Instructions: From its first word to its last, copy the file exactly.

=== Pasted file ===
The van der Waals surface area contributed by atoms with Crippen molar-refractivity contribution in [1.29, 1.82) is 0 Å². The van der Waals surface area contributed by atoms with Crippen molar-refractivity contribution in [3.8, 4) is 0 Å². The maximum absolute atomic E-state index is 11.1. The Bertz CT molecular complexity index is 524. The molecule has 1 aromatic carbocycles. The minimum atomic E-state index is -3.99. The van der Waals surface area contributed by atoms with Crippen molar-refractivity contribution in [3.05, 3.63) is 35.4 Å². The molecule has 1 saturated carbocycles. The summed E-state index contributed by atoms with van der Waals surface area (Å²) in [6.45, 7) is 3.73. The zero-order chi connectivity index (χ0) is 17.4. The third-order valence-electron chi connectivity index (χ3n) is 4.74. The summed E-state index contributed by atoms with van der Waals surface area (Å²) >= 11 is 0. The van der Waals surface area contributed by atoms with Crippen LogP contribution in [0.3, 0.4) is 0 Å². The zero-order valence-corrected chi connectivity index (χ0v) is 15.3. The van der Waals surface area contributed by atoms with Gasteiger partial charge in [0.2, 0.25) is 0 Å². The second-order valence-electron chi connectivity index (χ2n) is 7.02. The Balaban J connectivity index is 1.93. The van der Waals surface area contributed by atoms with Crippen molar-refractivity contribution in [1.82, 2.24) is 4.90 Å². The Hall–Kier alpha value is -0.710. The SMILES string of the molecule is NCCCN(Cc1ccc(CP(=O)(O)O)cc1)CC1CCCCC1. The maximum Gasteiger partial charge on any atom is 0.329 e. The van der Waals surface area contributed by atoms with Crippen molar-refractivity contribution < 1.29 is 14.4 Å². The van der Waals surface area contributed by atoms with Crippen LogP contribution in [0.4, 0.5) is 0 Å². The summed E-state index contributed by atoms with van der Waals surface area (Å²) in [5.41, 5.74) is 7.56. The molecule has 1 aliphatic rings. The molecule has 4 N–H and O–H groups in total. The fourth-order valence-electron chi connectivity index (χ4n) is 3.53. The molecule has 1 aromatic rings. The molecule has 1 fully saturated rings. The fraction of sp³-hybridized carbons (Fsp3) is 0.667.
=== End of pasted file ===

The van der Waals surface area contributed by atoms with Crippen molar-refractivity contribution in [1.29, 1.82) is 0 Å². The van der Waals surface area contributed by atoms with Crippen molar-refractivity contribution in [3.8, 4) is 0 Å². The maximum absolute atomic E-state index is 11.1. The Bertz CT molecular complexity index is 524. The molecule has 1 aromatic carbocycles. The minimum atomic E-state index is -3.99. The van der Waals surface area contributed by atoms with Crippen molar-refractivity contribution in [3.05, 3.63) is 35.4 Å². The molecule has 1 saturated carbocycles. The summed E-state index contributed by atoms with van der Waals surface area (Å²) in [6.45, 7) is 3.73. The zero-order chi connectivity index (χ0) is 17.4. The third-order valence-electron chi connectivity index (χ3n) is 4.74. The summed E-state index contributed by atoms with van der Waals surface area (Å²) >= 11 is 0. The van der Waals surface area contributed by atoms with Crippen LogP contribution in [0.3, 0.4) is 0 Å². The zero-order valence-corrected chi connectivity index (χ0v) is 15.3. The van der Waals surface area contributed by atoms with Gasteiger partial charge in [0.2, 0.25) is 0 Å². The second-order valence-electron chi connectivity index (χ2n) is 7.02. The Balaban J connectivity index is 1.93. The van der Waals surface area contributed by atoms with Crippen molar-refractivity contribution in [1.82, 2.24) is 4.90 Å². The Hall–Kier alpha value is -0.710. The SMILES string of the molecule is NCCCN(Cc1ccc(CP(=O)(O)O)cc1)CC1CCCCC1. The maximum Gasteiger partial charge on any atom is 0.329 e. The van der Waals surface area contributed by atoms with Crippen molar-refractivity contribution < 1.29 is 14.4 Å². The van der Waals surface area contributed by atoms with Crippen LogP contribution in [0.4, 0.5) is 0 Å². The summed E-state index contributed by atoms with van der Waals surface area (Å²) in [5.41, 5.74) is 7.56. The molecule has 1 aliphatic rings. The molecule has 4 N–H and O–H groups in total. The fourth-order valence-electron chi connectivity index (χ4n) is 3.53. The molecule has 1 aromatic rings. The molecule has 1 fully saturated rings. The fraction of sp³-hybridized carbons (Fsp3) is 0.667.